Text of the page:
Extended Metaphor

an implied analogy, or comparison, which is carried throughout a stanza or an entire poem. In “The Bait,” John Donne compares a beautiful woman to fish bait and men to fish who want to be caught by the woman. Since he carries these comparisons all the way through the poem, these are considered “extended metaphors.”

The Pulley
George Herbert

When God at first made man,
Having a glass of blessings standing by,
Let us (said He) pour on him all we can:
Let the world’s riches, which dispersed lie,
Contract into a span.

So strength first made a way;
Then beauty flowed, then wisdom, honour, pleasure:
When almost all was out, God made a stay,
Perceiving that alone of all His treasure
Rest in the bottom lay.

For if I should (said He)
Bestow this jewel also on my creature,
He would adore My gifts instead of Me,
And rest in Nature, not the God of Nature:
So both should losers be.

Yet let him keep the rest,
But keep them with repining restlessness:
Let him be rich and weary, that, at least,
If goodness lead him not, yet weariness
May toss him to My breast.

George Herbert uses a pulley as an extended metaphor in his poem “The Pulley”. A pulley is a wheel with a groove between two flanges around its circumference. They are used to change the direction of an applied force, transmit rotational motion, or realize a mechanical advantage in either a linear or rotational system of motion. He discusses God “pour[ing] on [man] all [he] can”, but if God did that “[the man] would adore My gifts instead of Me, And rest in Nature, not the God of Nature.” Herbert implies that both God has placed them in a lose-lose situation, “So both should losers be”.

Link: That Poor Threatened Boar

"You must lose a fly to catch a trout."

~George Herbert

George Herbert

        George Herbert was born in Montgomery, Wales, on April 3, 1593, the fifth son of Richard and Magdalen Newport Herbert. After his father's death in 1596, he and his six brothers and three sisters were raised by their mother, patron to John Donne who dedicated his Holy Sonnets to her. Herbert was educated at Westminster School and Trinity College, Cambridge. His first two sonnets, sent to his mother in 1610, maintained that the love of God is a worthier subject for verse than the love of woman. His first verses to be published, in 1612, were two memorial poems in Latin on the death of Prince Henry, the heir apparent.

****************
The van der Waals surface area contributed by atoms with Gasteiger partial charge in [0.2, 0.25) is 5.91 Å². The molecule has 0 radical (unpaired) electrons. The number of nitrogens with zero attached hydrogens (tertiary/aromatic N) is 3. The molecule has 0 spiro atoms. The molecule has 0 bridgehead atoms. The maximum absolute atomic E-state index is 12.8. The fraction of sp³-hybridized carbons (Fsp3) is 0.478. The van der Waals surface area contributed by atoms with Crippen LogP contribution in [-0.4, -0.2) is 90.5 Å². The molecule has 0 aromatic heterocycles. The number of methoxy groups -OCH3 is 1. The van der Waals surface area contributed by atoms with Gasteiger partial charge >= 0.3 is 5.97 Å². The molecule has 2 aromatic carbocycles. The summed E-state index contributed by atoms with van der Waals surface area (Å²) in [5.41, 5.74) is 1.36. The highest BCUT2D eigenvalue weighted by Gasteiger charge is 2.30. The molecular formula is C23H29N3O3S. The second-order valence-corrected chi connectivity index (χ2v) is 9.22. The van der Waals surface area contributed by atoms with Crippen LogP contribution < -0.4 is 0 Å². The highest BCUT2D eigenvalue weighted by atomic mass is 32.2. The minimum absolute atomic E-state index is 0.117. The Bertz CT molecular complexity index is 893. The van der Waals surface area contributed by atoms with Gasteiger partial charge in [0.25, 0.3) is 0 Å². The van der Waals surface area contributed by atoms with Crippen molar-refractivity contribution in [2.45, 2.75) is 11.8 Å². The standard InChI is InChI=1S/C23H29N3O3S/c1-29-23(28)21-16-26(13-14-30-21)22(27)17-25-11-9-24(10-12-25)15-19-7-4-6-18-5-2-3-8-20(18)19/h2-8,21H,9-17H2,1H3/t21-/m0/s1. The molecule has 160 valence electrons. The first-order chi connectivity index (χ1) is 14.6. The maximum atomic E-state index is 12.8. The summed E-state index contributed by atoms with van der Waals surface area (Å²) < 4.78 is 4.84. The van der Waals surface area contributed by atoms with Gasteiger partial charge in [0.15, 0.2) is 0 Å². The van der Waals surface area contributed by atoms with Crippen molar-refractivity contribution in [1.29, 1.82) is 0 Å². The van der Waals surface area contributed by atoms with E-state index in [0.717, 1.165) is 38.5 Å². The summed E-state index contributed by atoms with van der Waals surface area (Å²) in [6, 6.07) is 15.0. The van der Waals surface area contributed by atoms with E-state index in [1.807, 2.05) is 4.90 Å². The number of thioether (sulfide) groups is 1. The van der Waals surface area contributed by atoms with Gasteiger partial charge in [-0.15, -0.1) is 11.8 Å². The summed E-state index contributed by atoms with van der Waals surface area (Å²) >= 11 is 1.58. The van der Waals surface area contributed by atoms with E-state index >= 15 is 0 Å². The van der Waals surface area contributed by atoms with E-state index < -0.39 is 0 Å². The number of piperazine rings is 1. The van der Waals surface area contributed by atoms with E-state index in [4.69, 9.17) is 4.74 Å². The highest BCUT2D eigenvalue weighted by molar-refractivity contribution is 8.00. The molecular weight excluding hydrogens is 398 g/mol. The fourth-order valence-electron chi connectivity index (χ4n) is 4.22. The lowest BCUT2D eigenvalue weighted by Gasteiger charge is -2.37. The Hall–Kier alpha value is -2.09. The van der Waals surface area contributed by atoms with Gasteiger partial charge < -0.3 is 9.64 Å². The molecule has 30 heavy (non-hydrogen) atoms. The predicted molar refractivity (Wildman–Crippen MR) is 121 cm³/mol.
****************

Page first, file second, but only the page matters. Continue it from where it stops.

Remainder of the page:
Herbert could have used his post of orator to reach high political office, but instead gave up his secular ambitions. Herbert took holy orders in the Church of England in 1630 and spent the rest of his life as rector in Bemerton near Salisbury. At Bemerton, George Herbert preached and wrote poetry; helped rebuild the church out of his own funds; he cared deeply for his parishoners. He came to be known as "Holy Mr. Herbert" around the countryside in the three years before his death of consumption on March 1, 1633.
        A Priest to the Temple (1652), Herbert's Baconian manual of practical advice to country parsons, bears witness to the intelligent devotion with which he undertook his duties as priest. Herbert had long been in ill health. On his deathbed, he sent the manuscript of The Temple toNicholas Ferrar, asking him to publish the poems only if he thought they might do good to "any dejected poor soul." It was published in 1633 and met with enormous popular acclaim—it had 13 printings by 1680.
        Herbert's poems are characterized by a precision of language, a metrical versatility, and an ingenious use of imagery or conceits that was favored by the metaphysical school of poets. They include almost every known form of song and poem, but they also reflect Herbert's concern with speech--conversational, persuasive, proverbial. Carefully arranged in related sequences, the poems explore and celebrate the ways of God's love as Herbert discovered them within the fluctuations of his own experience. Because Herbert is as much an ecclesiastical as a religious poet, one would not expect him to make much appeal to an age as secular as our own; but it has not proved so. All sorts of readers have responded to his quiet intensity; and the opinion has even been voiced that he has, for readers of the late twentieth century, displaced Donne as the supreme Metaphysical poet.